How has this juxtaposition played out in your work — particularly in something such as ‘Aftershocks’?
I did look at the idea of an aftershock as something that’s weaker, in seismology — so it’s weaker than an earthquake — but is more deadly and more impactful, because it’s the aftermath of the main tremor. So the way I approached ‘Aftershocks’ as a piece was to have these rises and falls that are kind of like ripple effects. But they’re unpredictable ripples: like, one ripple’s quite small, but then the [next] one is ginormous, like an orchestral tutti. From these elements, I think it’s [becoming] more integral to what I’m doing, and how I’m deciding parameters.
For the next few projects I’ve got… The orchestral commission is based around nature — particularly north Wales nature — and for that, I’m doing something based on a historical aqueduct, which is local. I live in Llangollen, and it was one of the main trading routes back in the day from the north [of] Wales to Birmingham, and the Midlands. That’s how they did it back then. For me, the more I’ve been thinking about it — they’re a great example of how humans worked with nature, rather than against it, which we’re doing nowadays. Sure, [we’ve been] harnessing nature through water, and building these things that levitate off the ground, but you’re not really doing any damage, and you’re not long-term killing a planet doing it.
Yeah. You’re just harnessing natural forces, without impeding on natural forces the way we do now.
Yeah, through cars or whatever. You could support a habitat through a canal — fish can live there — you’re not killing coral reefs just so you can harness oil.
It used to very much be a symbiosis.
Yes! Exactly. I’m quite glad I’ve got it. It’s become quite a personal project for me, because it’s simultaneously me approaching my Welsh heritage, and tackling environmentalism. I haven’t really tackled my Welsh side very much. It’s was just one of those things you put in your bio… But going forward, it’s becoming a nice opportunity to explore my own background as a composer in north Wales — who’s family are from south Wales, interestingly! So I’m looking forward to exploring [my] heritage a lot more in my music.
Let’s talk about your Welsh heritage — do you feel like that’s something you explore more outwardly or more inwardly?
I think it’s more of an inward thing, for me. I mean, there’s great things in Wales with communities that support music — Tŷ Cerdd and the Welsh Music Guild, for example. Being in the north of Wales… I feel like up here, it’s kind of fertile ground to go “we’re gonna do something different.” And I feel like going forward, I hope to build a lot bigger connections with the north — both in the north-west of England and north-eastern Wales, where I am. It’s quite interesting for me, being someone who’s got the double-hit of being from the north-east of Wales, and studying in Manchester, in the north-west of England; both of which are quite removed from the cultural capitals of both places!
Do you feel like there’s going to be this outpouring of culture in the colloquial “norths” you’re involved in, and where do you see yourself as part of that?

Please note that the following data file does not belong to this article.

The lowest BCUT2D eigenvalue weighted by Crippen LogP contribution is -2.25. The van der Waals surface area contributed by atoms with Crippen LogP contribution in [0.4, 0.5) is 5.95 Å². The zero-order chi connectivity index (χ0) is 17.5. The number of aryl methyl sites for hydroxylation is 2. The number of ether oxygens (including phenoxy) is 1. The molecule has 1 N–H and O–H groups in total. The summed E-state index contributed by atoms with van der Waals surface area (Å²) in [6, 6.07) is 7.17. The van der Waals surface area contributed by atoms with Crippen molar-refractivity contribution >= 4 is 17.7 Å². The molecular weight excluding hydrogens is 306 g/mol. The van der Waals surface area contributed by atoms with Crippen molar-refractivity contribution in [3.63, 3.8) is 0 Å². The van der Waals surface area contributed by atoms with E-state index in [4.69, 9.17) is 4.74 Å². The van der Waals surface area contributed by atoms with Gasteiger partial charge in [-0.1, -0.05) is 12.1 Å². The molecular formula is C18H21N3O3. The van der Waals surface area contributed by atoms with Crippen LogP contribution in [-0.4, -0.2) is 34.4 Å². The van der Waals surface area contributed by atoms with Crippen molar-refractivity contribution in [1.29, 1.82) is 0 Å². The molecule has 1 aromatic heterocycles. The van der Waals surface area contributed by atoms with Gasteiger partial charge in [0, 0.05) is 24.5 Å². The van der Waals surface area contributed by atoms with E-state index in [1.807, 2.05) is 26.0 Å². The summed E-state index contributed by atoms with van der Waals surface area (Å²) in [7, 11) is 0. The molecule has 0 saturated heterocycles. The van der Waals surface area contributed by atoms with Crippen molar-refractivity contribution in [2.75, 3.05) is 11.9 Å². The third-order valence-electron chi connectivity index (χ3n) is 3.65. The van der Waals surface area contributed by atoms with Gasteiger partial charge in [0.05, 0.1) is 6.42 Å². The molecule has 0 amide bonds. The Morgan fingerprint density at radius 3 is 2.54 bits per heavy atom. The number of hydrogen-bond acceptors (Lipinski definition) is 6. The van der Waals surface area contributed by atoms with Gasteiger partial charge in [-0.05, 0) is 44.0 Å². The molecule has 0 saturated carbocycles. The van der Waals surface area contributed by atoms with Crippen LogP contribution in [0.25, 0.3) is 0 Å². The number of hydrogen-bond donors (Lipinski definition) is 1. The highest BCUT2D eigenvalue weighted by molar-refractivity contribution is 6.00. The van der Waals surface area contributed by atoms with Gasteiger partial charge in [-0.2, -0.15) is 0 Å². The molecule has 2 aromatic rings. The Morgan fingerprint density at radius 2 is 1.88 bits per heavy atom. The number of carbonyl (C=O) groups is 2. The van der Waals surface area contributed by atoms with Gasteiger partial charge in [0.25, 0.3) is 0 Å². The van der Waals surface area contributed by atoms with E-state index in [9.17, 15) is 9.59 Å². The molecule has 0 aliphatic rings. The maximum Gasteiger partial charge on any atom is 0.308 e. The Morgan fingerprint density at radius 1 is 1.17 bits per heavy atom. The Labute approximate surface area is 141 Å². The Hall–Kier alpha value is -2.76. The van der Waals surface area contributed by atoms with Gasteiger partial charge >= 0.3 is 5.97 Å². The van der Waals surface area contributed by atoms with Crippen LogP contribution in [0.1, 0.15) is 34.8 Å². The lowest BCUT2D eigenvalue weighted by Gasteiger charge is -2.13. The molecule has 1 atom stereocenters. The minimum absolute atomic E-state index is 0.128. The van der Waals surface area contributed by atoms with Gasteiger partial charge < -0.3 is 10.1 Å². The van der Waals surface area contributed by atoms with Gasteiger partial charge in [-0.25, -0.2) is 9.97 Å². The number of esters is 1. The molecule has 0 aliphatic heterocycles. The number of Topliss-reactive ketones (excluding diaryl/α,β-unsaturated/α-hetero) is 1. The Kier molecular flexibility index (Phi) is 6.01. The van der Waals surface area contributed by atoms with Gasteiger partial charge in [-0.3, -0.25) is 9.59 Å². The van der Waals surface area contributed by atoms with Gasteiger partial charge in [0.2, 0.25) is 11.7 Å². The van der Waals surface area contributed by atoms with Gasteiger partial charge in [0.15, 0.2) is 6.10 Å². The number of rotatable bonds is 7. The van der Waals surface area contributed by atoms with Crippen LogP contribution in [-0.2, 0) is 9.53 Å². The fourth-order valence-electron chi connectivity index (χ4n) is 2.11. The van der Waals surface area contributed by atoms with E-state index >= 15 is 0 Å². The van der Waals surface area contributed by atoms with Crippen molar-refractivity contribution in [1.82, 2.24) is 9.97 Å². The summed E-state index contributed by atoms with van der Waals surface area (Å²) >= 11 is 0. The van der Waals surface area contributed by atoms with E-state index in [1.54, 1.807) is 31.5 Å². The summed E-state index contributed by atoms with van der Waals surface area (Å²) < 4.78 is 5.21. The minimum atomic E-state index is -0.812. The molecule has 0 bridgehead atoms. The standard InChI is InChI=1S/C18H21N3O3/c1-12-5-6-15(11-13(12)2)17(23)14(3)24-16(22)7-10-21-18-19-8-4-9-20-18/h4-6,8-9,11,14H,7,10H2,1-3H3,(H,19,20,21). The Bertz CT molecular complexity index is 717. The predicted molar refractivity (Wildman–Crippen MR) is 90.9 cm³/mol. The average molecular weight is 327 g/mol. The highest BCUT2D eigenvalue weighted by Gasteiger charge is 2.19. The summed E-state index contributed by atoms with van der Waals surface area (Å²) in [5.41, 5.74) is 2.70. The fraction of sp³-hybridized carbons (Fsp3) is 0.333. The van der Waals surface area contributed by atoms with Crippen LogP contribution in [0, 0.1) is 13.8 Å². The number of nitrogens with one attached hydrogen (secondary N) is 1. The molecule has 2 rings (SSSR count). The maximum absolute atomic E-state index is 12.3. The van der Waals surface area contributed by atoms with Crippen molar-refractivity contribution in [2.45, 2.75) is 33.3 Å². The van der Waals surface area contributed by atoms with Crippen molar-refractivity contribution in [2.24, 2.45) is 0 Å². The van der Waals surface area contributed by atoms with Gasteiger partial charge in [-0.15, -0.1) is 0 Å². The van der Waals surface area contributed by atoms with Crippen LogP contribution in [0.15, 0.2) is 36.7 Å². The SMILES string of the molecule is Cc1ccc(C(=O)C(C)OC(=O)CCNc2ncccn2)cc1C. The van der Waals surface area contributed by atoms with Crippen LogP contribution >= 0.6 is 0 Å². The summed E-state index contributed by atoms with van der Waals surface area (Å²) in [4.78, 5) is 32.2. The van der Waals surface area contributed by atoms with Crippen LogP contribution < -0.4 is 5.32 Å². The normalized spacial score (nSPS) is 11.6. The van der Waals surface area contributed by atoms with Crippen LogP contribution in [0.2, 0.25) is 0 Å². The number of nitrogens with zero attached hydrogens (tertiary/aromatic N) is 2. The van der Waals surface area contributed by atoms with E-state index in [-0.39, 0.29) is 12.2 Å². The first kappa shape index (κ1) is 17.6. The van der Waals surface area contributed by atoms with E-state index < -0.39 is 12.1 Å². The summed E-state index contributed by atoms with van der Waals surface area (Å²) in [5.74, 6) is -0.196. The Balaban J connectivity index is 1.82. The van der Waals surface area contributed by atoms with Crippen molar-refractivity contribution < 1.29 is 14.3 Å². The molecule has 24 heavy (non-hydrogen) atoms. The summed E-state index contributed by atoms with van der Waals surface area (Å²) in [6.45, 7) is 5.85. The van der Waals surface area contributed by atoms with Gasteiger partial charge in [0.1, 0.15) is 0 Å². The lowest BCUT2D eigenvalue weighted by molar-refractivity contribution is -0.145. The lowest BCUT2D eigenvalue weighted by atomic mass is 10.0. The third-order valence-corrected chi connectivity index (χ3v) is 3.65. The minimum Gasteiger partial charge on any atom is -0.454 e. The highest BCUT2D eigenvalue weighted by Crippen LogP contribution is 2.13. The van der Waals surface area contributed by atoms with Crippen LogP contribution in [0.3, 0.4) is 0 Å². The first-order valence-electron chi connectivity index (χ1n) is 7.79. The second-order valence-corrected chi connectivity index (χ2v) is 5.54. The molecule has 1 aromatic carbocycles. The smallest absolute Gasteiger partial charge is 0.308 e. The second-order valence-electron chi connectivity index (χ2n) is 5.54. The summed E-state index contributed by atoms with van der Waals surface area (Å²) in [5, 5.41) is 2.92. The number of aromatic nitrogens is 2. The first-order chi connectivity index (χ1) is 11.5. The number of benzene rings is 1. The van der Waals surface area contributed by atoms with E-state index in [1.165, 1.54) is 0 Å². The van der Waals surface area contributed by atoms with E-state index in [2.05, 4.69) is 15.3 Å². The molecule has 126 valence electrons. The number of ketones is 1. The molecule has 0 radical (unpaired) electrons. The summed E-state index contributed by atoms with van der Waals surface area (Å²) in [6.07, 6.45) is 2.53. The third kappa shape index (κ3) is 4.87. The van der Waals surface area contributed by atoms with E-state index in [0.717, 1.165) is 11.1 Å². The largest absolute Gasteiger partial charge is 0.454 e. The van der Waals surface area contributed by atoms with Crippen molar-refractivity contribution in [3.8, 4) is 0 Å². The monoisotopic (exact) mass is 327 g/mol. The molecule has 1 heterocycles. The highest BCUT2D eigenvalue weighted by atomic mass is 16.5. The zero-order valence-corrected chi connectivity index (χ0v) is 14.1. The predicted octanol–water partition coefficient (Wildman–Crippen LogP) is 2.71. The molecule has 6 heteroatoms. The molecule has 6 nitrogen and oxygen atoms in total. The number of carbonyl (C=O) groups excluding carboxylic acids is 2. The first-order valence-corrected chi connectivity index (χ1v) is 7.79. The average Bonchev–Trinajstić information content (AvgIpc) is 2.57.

For me, it’s always been there. -laughs- It’s just that now, people are starting to take bigger notice through digital technologies. In Manchester, we’ve got the Camerata, the Collective, the [BBC] Philharmonic, the Hallé, Psappha… suddenly people are going “ooh, Manchester’s pretty cool!” — but all of those ensembles (the Hallé, Camerata, Collective, Psappha) have always been there. Through the dawn of Twitter, and social media age, we’ve realised that there’s a lot more ensembles out there, outside of London and Cardiff. Not to discredit both capitals — they’re both lovely, and both have a lot of things going for them — however, as a northerner: we do cool things too!
What other projects do you have on the go at the moment?
I’ve had a premiere with the National Youth Percussion Orchestra! That one was a good one for me, because I was working with a youth group. They’re all great players, but to actually have the opportunity to work with a lot of young people… It was quite refreshing to work with them. They bring a lot of enthusiasm and enjoyment of learning something new — because [a lot of people] think of composers as “dead white men”… to have the opportunity to say “people still write music” is something I’ve begun to feel a lot more strongly for.
At university, I’m a Widening and Participation Fellow. So with that, I’m engaging with all sorts of communities and schools from a variety of socioeconomic backgrounds in Manchester. It’s not the private and grammar schools we go to; it’s the schools [where] many of their cohort may not consider university. It’s been a real joy to do that, and it’s something that I’m hoping to do more of with different organisations, to make them realise: music is for them; it’s not just a dead-white-person thing; and it’s not just playing classical music. If you make beats and soundscapes on Logic Pro, that’s creative and amazing.
It’s all composition, whether it’s with notation, a DAW, or anything else.
Completely. As an undergraduate, I did electroacoustic music as a major, and then I switched to instrumental music. It’s really important for our generation to go into these places and give them that space to [be] creative. From my view, it’s a way of giving back; it’s even more important to promote diversity and inclusion, because of my background. It’s enriching to open doors.
Check out more of Cameron’s work at the links below: